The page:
Flower Girl: the Brilliant Rachel Ruysch

February 28, 2021 | Posted by Peter Jakobsen | ART, HISTORY |

Michiel van Musscher "Portrait of the artist Rachel Ruysch in her studio" (1675-85)

(3 June 1664 – 12 October 1750) Until the Dutch were sent mad by tulips, the Dutch Golden Age had Rachel Ruysch to thank for the luscious still life gallery of flowers.  Her minute observations of each flower, each stem, each inquisitive insect, in an extremely naturalistic way, but according to an elaborate arrangement or composition, are close to miraculous. Simon Schama suggested that this flower genre was a product of male oppression: “There were certainly women painters in the Republic, but just as opportunities for women writes and poets were available so long as they obeyed male assumptions about ornamental…

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Love You Long Time: The Earl of Louisiana

“The Earl of Louisiana” by A. J. Liebling (1961) Liebling’s witty and nostalgic book shows us something of the old time politics and how it seems fresher and more vibrant than the sterile and shrill shenanigans of today. True, he had to travel to Louisiana (where the citizenry don’t expect corruption, they demand it) and he had a ringside seat to the Long legacy (the famous ‘Kingfish,’ Huey Long, Governor from 1928 to 1932 and a U.S. Senator until his death by gunfire in 1935, had been followed by younger brother Earl, Governor from 1939 to 1940, 1948 to 1952,…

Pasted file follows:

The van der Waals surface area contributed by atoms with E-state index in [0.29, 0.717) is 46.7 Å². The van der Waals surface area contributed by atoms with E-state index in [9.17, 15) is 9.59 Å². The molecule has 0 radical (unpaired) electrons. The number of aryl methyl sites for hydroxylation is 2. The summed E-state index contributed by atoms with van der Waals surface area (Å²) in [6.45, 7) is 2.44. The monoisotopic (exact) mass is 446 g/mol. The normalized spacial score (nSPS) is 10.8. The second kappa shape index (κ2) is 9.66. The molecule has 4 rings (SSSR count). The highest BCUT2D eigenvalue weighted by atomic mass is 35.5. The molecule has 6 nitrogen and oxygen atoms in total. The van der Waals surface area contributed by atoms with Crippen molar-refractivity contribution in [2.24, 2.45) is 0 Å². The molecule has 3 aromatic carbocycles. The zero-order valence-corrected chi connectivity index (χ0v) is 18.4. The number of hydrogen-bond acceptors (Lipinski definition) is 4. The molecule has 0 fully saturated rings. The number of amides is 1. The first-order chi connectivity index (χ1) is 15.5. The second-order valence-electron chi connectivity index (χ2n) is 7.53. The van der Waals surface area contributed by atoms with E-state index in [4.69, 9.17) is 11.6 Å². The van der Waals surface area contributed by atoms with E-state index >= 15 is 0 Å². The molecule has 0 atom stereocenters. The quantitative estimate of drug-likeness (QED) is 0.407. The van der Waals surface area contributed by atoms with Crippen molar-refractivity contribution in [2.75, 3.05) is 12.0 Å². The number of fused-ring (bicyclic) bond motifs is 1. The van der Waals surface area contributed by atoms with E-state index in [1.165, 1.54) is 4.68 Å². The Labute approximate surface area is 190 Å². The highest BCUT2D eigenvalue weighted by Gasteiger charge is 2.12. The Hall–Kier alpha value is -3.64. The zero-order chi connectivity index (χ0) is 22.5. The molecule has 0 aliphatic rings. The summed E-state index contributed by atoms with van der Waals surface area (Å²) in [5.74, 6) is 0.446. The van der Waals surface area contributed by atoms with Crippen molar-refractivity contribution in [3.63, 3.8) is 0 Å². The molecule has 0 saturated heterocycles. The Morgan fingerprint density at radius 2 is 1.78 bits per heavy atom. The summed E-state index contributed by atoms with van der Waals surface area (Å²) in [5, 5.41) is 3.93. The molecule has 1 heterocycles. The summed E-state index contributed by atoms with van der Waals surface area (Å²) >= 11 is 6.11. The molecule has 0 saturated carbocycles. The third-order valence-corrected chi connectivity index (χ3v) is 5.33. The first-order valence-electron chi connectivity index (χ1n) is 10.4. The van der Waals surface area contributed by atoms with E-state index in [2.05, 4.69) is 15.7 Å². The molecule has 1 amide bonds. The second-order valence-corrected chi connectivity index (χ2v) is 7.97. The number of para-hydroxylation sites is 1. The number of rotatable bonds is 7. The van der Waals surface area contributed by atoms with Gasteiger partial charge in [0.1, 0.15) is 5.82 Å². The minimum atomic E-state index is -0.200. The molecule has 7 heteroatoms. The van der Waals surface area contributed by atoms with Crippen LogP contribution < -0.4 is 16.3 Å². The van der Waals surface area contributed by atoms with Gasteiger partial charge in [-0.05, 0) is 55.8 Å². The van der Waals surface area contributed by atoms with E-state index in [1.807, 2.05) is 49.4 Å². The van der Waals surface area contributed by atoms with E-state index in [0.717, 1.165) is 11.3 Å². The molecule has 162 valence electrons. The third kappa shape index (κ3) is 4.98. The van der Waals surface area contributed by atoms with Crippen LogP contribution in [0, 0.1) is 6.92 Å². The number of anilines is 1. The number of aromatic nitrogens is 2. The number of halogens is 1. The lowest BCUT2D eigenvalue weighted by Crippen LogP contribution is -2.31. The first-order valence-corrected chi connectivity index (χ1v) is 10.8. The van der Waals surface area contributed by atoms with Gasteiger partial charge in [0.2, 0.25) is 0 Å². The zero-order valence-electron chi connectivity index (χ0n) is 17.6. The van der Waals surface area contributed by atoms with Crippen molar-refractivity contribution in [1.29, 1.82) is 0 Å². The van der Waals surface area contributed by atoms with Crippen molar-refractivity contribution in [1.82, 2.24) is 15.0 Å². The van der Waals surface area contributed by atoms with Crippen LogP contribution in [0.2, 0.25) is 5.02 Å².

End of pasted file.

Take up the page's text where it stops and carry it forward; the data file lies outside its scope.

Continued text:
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The Belt and Road to Serfdom

(“The Road to Serfdom” by Friedrich Hayek) (1944) [and why it matters now] “While the last resort of a competitive economy is the bailiff, the ultimate sanction of a planned economy is the hangman.”# The Argument In 1933, the year Hitler came to power in Germany, there was a view that the fascists’ National Socialism model (as the joke went, neither nationalist nor socialist) constituted the lees of the empty vessel of capitalism, and that socialism and centrally planned economies represented the vibrant new vintage for the future. That year, Hayek, a Newby at the London School of Economics, wrote…

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Sandro Botticelli

December 17, 2020 | Posted by Peter Jakobsen | ART, HISTORY |

(1 March 1445 (?) to 17 May 1510) The great Florentine painter of the early Renaissance, Botticelli was not as technically accomplished as either Leonardo or Michelangelo, but he often excelled those men in the sheer preternatural beauty of his works.  Consider the Birth of Venus, with its anatomical eccentricity and stage-like rendering of form and nature: “The secret is this, that in European painting there has never again been an artist so indifferent to representation and so intent upon presentation.“^ While he painted plenty of religious pictures, he was also inspired to create by works of classical antiquity and…

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Murder by Decree

November 16, 2020 | Posted by Peter Jakobsen | CRIME, HISTORY, POLITICS |

22 October 2020 Another serving of much-needed food-for-thought from the John Bray Alumni Network of the University of Adelaide: this one from Bill Smith AM, former plod and police prosecutor in Whyalla (country SA) who came to the Big Smoke, got his degree, and found himself immersed in the frustrating but fulfilling world of international criminal justice. Modern crimes against humanity, in reflection of the new world order, have been somewhat inverted in practical application. Whereas a whole new jurisprudence had to be developed in the wake of the crimes of the Nazi regimes, the end of WWII, the development…

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